Volunteers worked for roughly five hours, some of that time in hammering rain, in Eisenhower Park on Aug. 28 to assemble the pieces of a 375-foot-long, three-quarter-scale mobile replica of the Vietnam Veterans Memorial.
Know as “The Wall that Heals,” the memorial moves from one state to another each month, where it is hosted by a local organization, offering people a chance to see it without having to travel to Washington, D.C., to see the original.
“It is my hope that veterans will find healing when they visit the wall,” said Virginia Cervasio, 61, of Glen Cove, who founded the nonprofit Heroes Among Us, which hosted the most recent display of the memorial. She introduced it to hundreds of guests at an opening ceremony on Aug. 29, which included a placing of wreaths by local veterans organizations and elected officials who supported the wall’s appearance in East Meadow.
“This would have not happened if it weren’t for the town, county and everyone who helped put it together,” Cervasio said.
She launched Heroes Among Us in 2014 to help veterans readjust to life after war by connecting them with financial, social and medical resources for them and their families. She initially met with veterans at her home, but now works out of an office on Old Country Road, between Westbury and Salisbury.
Heroes Among Us has helped veterans pay their bills, helped them find therapists and organized school-supply drives for their families, among other services. Each May it hosts a gala to raise funds for its work, honor veterans who have died and recognize those who have contributed to their community.
Cervasio applied to host the traveling Vietnam memorial last fall, and has prepared for its arrival since she was notified that a stop in East Meadow had been OK’d by the Vietnam Veterans Memorial Fund in November. But her activism began long before she launched Heroes Among Us.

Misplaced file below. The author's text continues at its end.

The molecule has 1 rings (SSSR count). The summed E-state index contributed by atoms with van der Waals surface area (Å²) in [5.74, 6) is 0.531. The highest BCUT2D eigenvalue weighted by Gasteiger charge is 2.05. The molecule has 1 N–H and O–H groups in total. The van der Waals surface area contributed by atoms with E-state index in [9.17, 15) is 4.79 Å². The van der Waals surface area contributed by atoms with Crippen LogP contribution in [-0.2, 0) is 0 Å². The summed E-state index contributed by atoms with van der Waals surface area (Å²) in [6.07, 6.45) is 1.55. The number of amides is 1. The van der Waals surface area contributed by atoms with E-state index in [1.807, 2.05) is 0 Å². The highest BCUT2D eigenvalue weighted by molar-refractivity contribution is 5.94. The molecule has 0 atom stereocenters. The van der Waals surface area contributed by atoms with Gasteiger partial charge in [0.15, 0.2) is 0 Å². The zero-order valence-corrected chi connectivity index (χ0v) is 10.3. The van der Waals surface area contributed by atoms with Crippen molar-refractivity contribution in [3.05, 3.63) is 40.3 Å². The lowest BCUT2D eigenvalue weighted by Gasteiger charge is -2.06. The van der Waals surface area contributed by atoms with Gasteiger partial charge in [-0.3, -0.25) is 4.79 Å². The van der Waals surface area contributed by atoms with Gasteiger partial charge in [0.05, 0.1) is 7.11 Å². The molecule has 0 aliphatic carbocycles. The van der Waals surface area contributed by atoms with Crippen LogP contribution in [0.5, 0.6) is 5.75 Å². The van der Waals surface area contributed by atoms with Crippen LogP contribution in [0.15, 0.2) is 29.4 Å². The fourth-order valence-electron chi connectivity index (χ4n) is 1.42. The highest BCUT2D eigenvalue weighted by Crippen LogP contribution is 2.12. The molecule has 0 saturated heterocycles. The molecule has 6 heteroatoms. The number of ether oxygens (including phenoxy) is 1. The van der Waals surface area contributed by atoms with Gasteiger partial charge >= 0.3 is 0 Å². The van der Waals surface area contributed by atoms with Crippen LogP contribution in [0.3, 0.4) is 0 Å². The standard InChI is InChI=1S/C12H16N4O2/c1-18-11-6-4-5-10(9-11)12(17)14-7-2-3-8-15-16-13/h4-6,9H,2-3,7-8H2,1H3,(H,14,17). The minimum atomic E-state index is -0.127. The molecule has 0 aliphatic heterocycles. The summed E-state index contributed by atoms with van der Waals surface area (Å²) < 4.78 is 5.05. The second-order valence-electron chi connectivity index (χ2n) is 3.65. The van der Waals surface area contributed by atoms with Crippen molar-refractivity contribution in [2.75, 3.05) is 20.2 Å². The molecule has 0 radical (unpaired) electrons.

Her son Angelo joined the Air Force shortly after graduating from Locust Valley High School in 2000, and served as an airman 1st class during Operation Southern Watch in Iraq for three years before he was stationed in Oklahoma City for the remainder of his service.
When Angelo returned from the Middle East, he “didn’t want to talk about anything,” his mother recalled. “His whole character was different.” In 2006, six months after his discharge, he died by suicide. He was 24. His mother shared his story at the wall’s opening ceremony, explaining that she wanted to “continue his legacy” by starting her nonprofit.
Cervasio has spent the past five years helping veterans assimilate to life after war, but in hosting the wall, she said, she hoped to commemorate those who didn’t make it that far. “No matter how many years have passed, we are left with a void in our hearts,” she said, pausing to hold back tears, and implored the crowd to find names of loved ones on the wall and reflect on their lives, their passions, what made them laugh and their proudest achievements. “I hope it will bring you healing,” she said, “to know that I consider each and every one of them my hero.”
The wall began its local appearance on Aug. 27 with a presentation at the Glen Cove Fire Department, before it was escorted roughly 12 miles south on Glen Cove Road, by veterans on motorcycles, to Eisenhower Park. “It felt so gratifying,” said Gary Glick, of North Merrick, the commander of Jewish War Veterans Post 652. “I never thought of something like this coming here. And even though I didn’t serve in Vietnam, now I know what it means to them to be honored like this.”
Tim Tetz, director of outreach for the memorial fund, said he was especially moved by the local veterans who escorted the wall replica in and out of Glen Cove. “These vets on the wall did not have their homecoming,” Tetz said, “and this is the homecoming parade they deserve.”
Louis Kaplan, a Vietnam veteran from Deer Park, had the chance to “honor some old friends” he served with, he said. He found their names, Robert Williamson and Stephen Lebitz, and made pencil rubbings of them, as visitors to the original wall have done since it was dedicated in 1982.
Volunteers dismantled the wall on Sunday, and its next stop was planned for Plymouth, Pa., as it continues its annual tour across the country, which it has been doing since 1996.